What good are wishes when you can't get what you really want? What does Rebecca really want? She wants to go home to Baltimore. She wants her parents to fall in love again. She wants her mom to notice her. She wants the kids at school to think she's cool. She wants to fit it. She wants to make her own decisions. She wants people to listen to her. But can a bread box, even a magical one grant these wishes? May be what she really wants is bigger than a bread box. May be you can't wish for love and have it magically appear... may be love is something that has to appear on its own.
In Bigger Than a Breadbox, Rebecca has a memory of her parents when they were their happiest- they would listen to this song and dance around the living room.
I think this is what Rebecca really wanted to find in that box.
This book will be very popular with kids in grades 4-8. From my experience, it will be the girls who devour this book. Most (or some) boys just can't read a book with all of these emotions and feelings and self discovery. If the bread box turned into a robot that destroyed the city of Atlanta with its laser eyeballs, they would love it.  If they give it a chance, they will love this story too. Even though there is a magic breadbox in this book, it still reads like realistic fiction. The times when Rebecca is at her worst- when she is completely devastated by her parent's separation, your heart breaks. You feel every single raw emotion that this little girl feels and you are helpless- you have to watch her go through this storm alone. As a parent, my heart aches to think about how kids take in all of the things that adults do to them, thinking it is for them. They may be kids, but they are little humans who have feelings, desires and opinions. We, adults, are quick to dismiss them because they are shorter than us. I am guilty of this as well. but will be making a concerted effort to change.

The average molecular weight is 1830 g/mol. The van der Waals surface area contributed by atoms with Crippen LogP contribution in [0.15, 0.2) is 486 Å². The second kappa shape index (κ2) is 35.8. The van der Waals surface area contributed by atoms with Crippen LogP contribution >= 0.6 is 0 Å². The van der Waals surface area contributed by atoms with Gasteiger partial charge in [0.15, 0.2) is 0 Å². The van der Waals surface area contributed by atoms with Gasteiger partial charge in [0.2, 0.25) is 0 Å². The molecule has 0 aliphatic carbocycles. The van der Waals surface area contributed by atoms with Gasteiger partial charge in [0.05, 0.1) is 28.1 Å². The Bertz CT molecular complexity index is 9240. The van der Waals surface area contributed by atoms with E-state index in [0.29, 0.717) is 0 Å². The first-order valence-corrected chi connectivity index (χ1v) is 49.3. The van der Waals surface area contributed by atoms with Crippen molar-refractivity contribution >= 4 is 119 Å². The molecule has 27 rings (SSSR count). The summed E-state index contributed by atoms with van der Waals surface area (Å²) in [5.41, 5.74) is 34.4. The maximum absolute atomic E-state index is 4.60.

Don't be too quick to play biblio-therapist with this book. It would be easy to say "Oh, Kelly's parents got divorced, she needs to read this book." or "Leah's parent's aren't divorced, she wouldn't relate." But this book has greater appeal than "just the divorced kids". All kids (girls AND boys) want to be loved, all kids want their parents to love each other... all kids have a list of things that they would wish for if they had an unlimited supply of wishes... so let them wish, let them be loved, let them be heard and let them read. 

This is how I picture Rebecca's home in Baltimore

This is how I picture Gran's house in Atlanta


  1. Thank you for sharing this! Once I am done catching up on my blog reading, I am going to have a massive to read list, lol!

  2. Great review! I really loved this book and loved the premise of the wishes teaching Rebecca something about herself. I wish I could get boys to read it, but agree with your assessment that it will be primarily girls unless a teacher reads it aloud. (In which case i think boys will like it too.)

  3. Wonderful review. It sounds like my kind of book. Kind of vaguely reminded me as well of Zilpha Keatley Snyder's The Headless Cupid - with the protagonist dealing with her parents' separation and her mom (or was it her dad) having a new family - the feeling of displacement, alienation and all that kind of reminds me of this story.

    Will look out for this one.

  4. My favorite line in this review: "If the bread box turned into a robot that destroyed the city of Atlanta with its laser eyeballs, they would love it." Indeed! As a mom of 3 boys I say that is a FACT. :) But me, I love a good feely book (I might have mentioned this to you before, Kelly) so sounds like one to check out. Thanks.